Emporia Middle School sixth graders raised more than $9,600 for community organizations and local families during the 7th Annual Walk-a-Thon Friday.
The students, who have been fundraising for several weeks, collected a grand total of $9,666.99.
Sixth-Grade Counselor Christy Dragonas said $3,000 was being donated to Ace It Up, in memory of former EMS student Ace Garate who was killed in a car accident in May. Ace was known for his kind heart and giving spirit, she said, and that’s why the school decided to help honor his memory by funding Ace It Up Buddy Benches.
“I had the privilege of having Ace as a sixth grader on the Silver team,” Dragonas said. “Ace’s message of kindness has just spread like wildfire around this community, and I’m even going to say around this state. We wanted to be able to provide benches within the school, out and around the track, that send the message that Ace had.”
Ace’s parents, Amy and Carlos Garate, were present during the Friday afternoon assembly to accept the donation.
“Ace loved fundraising,” Amy Garate said. “I think he thought it was ‘fun-raising,’ not fundraising. ... That’s what his passion was, was to give to others. Whenever you have the chance to help somebody or do something, do it for them, because it’s going to make you feel better.”
Carlos Garate said he and his wife were matching the donations of the top three fundraisers and putting it back toward the Walk-a-Thon in honor of their son. Ace was the top fundraiser in 2017 when he was in sixth grade.
EMS Teacher Morgan Taylor, who is currently battling cancer, was presented with $3,000 to help her with her bills.
“I really appreciate all of the donations that you were able to collect this year,” Taylor said before the amount of the donation was revealed. “It’s really going to help with a lot of my medical expenses.”
“Because of all of your hard work, you are providing Ms. Taylor with $3,000,” Dragonas said.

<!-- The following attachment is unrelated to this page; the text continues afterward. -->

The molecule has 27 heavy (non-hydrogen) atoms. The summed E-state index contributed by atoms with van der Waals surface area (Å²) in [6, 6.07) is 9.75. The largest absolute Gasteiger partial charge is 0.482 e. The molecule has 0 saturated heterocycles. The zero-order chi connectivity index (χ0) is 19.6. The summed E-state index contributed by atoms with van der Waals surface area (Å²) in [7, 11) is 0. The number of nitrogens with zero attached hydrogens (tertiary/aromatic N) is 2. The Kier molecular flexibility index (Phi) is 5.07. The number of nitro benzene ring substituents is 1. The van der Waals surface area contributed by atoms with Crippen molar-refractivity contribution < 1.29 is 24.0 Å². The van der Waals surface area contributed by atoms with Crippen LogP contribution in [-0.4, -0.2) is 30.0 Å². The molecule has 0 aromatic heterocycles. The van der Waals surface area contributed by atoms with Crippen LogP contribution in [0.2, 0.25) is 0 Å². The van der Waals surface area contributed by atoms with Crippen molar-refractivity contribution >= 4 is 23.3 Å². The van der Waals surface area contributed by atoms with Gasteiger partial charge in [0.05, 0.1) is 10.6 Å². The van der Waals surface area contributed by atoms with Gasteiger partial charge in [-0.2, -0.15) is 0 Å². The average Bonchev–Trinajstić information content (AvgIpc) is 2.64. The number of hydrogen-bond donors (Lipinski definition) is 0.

Taylor was shocked — but grateful — for the donation.
Students also voted on which organizations they wished to support through the Emporia Community Foundation.
This year, $700 was donated to Friends of the Animal Shelter, Habitat for Humanity, Food for Students, Military Care Packages and the Team Schnak Strong Fund.
Dragonas said the Friends of the Animal Shelter was unable to have a representative at Friday’s assembly, but the money would help the organization support the Emporia Animal Shelter in its mission to care for and better the lives of homeless animals.
Emporia Area Habitat for Humanity Board Members Eric Huggard and Clint Shown said $700 would go far to help their organization build homes in Emporia by paying for all of the fasteners for the next two home builds they undertake.
With a current build underway, Shown said Habitat was asking EMS sixth graders to sign two 2-by-4s on a home that is currently being erected in the 100 block of Mechanic Street.
“We’re real excited about it and we appreciate everything,” he said.
Food for Students Board Member Ashley Walker said the sixth graders had just funded 70 bags of food for some of their food-insecure classmates. She said she was proud of the students for being leaders in the community, and for working to make Emporia a better place for everyone.
“This is what it means to be a leader, and you are being a leader,” she said. “I hope every year you find a way to better your community, because that’s what leaders do. Good job and thank you.”
Kent Schnakenberg of Team Schnak said students had funded nearly two full scholarships to Camp Discovery — a camp for children with Type 1 Diabetes located in Junction City.
Military Care Packages Coordinator Diane Tebbetts praised the sixth graders’ patriotism for their donation to her organization, which provides care packages to deployed military personnel overseas.
“It is a blessing to know that you young people are patriotic enough to show support for our military men and women,” she said. “It’s a blessing, and I hope every adult in this room joins you in that blessing.”
Collectively, Emporia’s sixth graders have raised more than $72,000 for the local community since the event began in 2013.
“I think you’ve seen today that you do make a difference,” Dragonas said. “I think today you witnessed what a difference you have made.”